I don’t want to be a Christian

So you call yourself a Christian. What does that mean?

What is a Christian? Can you define what one is? Can you define what you are? If someone walked up to you on the street and asked you why you think you are a Christian, what would you tell them?

If you Google “Christian” you’ll get more than 25 million hits and enough definitions to fill a dumpster.

We must have plenty of Christians though. Despite a cargo ship of definitions of what a Christian is, according to a 2009 Gallup poll78% of the U.S. population says they are Christians. According to a2010 Gallup poll 43.1% of Americans report, “weekly or almost weekly church attendance.”

Some Catholics I know say they’re Christians. Some who believe in abortion claim to be Christians. A few folks who call themselves Christians believe you can lose your salvation. Other denominations believe they are the only ones going to heaven. Some denominations believe you have to be baptized to be a Christian. They believe if you’re not baptized you’re not saved, ergo you’re going to hell. Some homosexuals call themselves Christians. Some folks who call themselves Christians believe it’s a sin to hold worship with an orchestra or band. Some folks who call themselves Christians believe the only true Scriptural truth is in the New Testament and the Old Testament is irrelevant.

We Christians are all over the board when we try to define who and what we are.

Here’s a definition for you:

“Christians are  judgmental, homophobic moralists who think they are the only ones going to heaven and secretly relish that everyone else is going to hell.”¹

Does that describe you? Or a friend? Or maybe it describes someone you know who hates Christians.

We could go to the Bible for some help defining what a Christian is. That presents a problem, though, because the word Christian appears only three times in the Bible (KJV)†

The Gentiles and Jews who followed Jesus and believed His teaching did not call themselves Christians. In fact the ones who used “Christians” to describe Jesus’ followers used the word to insult or demean Jesus’  followers. The ones outside looking in were the ones who called them Christians.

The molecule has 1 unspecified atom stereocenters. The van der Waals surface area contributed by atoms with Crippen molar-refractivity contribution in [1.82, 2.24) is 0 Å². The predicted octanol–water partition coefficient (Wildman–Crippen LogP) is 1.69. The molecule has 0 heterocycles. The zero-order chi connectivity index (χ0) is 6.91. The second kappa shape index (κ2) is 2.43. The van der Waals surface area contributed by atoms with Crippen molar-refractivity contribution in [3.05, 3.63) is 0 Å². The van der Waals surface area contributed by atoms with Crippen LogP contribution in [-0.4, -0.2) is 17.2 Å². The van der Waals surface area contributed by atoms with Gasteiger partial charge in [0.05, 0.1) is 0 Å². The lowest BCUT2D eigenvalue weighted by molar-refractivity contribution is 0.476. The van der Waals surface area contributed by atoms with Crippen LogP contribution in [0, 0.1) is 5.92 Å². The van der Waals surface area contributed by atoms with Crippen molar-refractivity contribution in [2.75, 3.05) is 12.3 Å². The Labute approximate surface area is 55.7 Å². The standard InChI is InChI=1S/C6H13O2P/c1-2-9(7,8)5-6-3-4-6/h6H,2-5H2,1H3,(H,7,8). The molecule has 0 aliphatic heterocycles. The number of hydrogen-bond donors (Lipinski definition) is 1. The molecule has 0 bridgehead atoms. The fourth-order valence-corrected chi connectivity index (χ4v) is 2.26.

Let’s see if God’s word can help. In Matthew 28:19 does God’s word say, “Therefore go and make Christians of all nations, baptizing them in the name of the Father and of the Son and of the Holy Spirit?”

Not in my Bible.  My Bible says, “Therefore go and make disciplesof all nations, baptizing them in the name of the Father and of the Son and of the Holy Spirit.” NASB

In John  13:34-35 does God’s word say, ““A new command I give you: Love one another. As I have loved you, so you must love one another. By this all men will know that you are Christians, if you love one another.”?

Not in my Bible.  My Bible says, “A new command I give you: Love one another. As I have loved you, so you must love one another. By this all men will know that you are my disciples, if you love one another.” NASB

Now there’s a word we can get our arms around–disciple. Nice uncomplicated definition too: “One who embraces and assists in spreading the teachings of another (In our case, Jesus). A follower, a pupil, an adherent, a learner.”  According to the OED the word disciple comes from the Latin word, discere “to learn”.

Now that’s what I’d like to be called, “a disciple.” Remember John 13:35? Jesus teaches us, “As I have loved you, so you must love one another. By this all men will know that you are my disciples, if you love one another.”